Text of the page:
SPECIAL REPORT: Warrior Outreach

COLUMBUS, GA (WTVM) - The traumatic experiences of war can be unbearable for the many soldiers returning home.

According to the National Center for PTSD, 30 percent of soldiers who return from war have Post Traumatic Stress Disorder.

Besides the alarmingly high number of soldiers who suffer from the mental illness, an even more shocking number is the amount of men and women who choose not to seek help mostly out of fear of being stigmatized, or hurting themselves, their careers, and the people they know.

As a military community, Columbus and the surrounding areas is home to countless individuals who have PTSD.

That's why one man is making it his mission that no soldier has to suffer in silence.

Korea, Iraq, and Afghanistan are just a few of the places men and women went in order to protect our nation.

On the front lines of combat, thousands gave their lives but for the men and women who returned home, the number of people affected is much larger.

And the impact of the war lasts a lifetime.

"When I first looked at it, I was kind of embarrassed. I didn't want anyone to know I had challenges, and kind of handled it on my own," said retired Command Sgt. Major Samuel Rhodes.

Rhodes knows all too well what it's like to suffer from the memories of war-related trauma.

"Came to Fort Benning, then shipped me right off the Fort Campbell, went to Germany for a few years. Numerous assignments within the army," said Rhodes.

He slowly built his status within the military ranks, but, after getting deployed to Iraq in 2003, his whole world changed.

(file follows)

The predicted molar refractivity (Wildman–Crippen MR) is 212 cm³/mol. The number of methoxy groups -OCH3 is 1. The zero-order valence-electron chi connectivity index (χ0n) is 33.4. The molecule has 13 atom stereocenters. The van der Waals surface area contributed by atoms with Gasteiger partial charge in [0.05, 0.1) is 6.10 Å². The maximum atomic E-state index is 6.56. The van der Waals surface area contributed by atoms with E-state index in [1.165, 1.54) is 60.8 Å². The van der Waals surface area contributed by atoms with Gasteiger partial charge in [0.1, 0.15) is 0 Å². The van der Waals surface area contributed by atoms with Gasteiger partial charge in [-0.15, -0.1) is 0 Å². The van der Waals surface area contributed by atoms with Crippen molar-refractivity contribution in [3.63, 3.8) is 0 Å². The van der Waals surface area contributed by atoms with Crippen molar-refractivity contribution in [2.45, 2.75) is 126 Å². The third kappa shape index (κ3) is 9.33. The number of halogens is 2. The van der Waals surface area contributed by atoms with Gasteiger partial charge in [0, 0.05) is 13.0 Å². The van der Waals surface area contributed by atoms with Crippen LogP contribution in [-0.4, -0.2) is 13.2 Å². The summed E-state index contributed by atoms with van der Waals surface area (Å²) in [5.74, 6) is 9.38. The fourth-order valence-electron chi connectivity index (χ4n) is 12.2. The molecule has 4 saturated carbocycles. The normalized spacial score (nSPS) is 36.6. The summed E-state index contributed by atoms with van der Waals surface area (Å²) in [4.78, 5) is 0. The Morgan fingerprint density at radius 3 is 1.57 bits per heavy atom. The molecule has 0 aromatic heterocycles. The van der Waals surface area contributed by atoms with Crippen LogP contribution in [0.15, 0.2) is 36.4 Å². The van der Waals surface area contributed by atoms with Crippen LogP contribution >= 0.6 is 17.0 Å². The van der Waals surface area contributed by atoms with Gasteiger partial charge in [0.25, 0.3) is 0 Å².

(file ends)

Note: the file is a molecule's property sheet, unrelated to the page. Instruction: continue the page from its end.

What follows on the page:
"Everything that was important to me before I deployed, was kind of not so much anymore," said Rhodes.

Reflecting on 30 straight months in combat. His life quickly taking a turn for the worse, getting so bad he even had thoughts of suicide.

"Because of how bad it got, and thinking about it, these guys made the ultimate sacrifice, and I'm still here. So, it kind of makes you feel like, hey! Why not me? I was finding things to do. Finding too much time to really remember some of the events, and it caused a lot of sadness," said Rhodes.

Rev. Thomas Waynick has been providing counseling for soldiers at the Pastoral Institute in Columbus for years.

"What happens in post-traumatic stress disorder is because my sense of safety in the world has been turned upside down, I feel the world is unsafe, or not safe. And therefore, the very thing I need which is safe caring relationships, I distance myself from. I push back from. Because you're not safe anymore. Nothing is safe," said Rev. Waynick.

Waynick says the first step is healing. While many soldiers will still need prolonged help through training and other exercises, Waynick says you can get better.

"We get better, and we're wired to get better. The vast majority of people will get better," says Waynick.

For Rhodes, his solace was his horses. A distraction to his PTSD symptoms, Rhodes, started caring for horses, leading him to start his own outreach program for fellow soldiers, called, "Warrior Outreach."

"We do Veterans Home assistance, we get them involved with community service, you know, everything that we do revolves around family, and Veterans, so, it's quite dynamic, and it takes up all your free time," said Rhodes.

For some it may be horses, for others it may be time with family, or even working out. But Rhodes says, you should never suffer alone.

"If you got post-traumatic stress, you've got to seek help. You can't just sit back and wait for help to come to you, even though we've got a lot of great people looking to see if you do, but you got to seek out some folks to help you," said Rhodes.

Warrior Outreach is not only tailored to horse therapy, they also offer music therapy, and other family counseling sessions, all free of charge.

Trauma comes not only from combat, but people can experience trauma from traffic accident, and even natural disasters.

If you, or anyone you know suffer with PTSD, doctors urge you to seek help.

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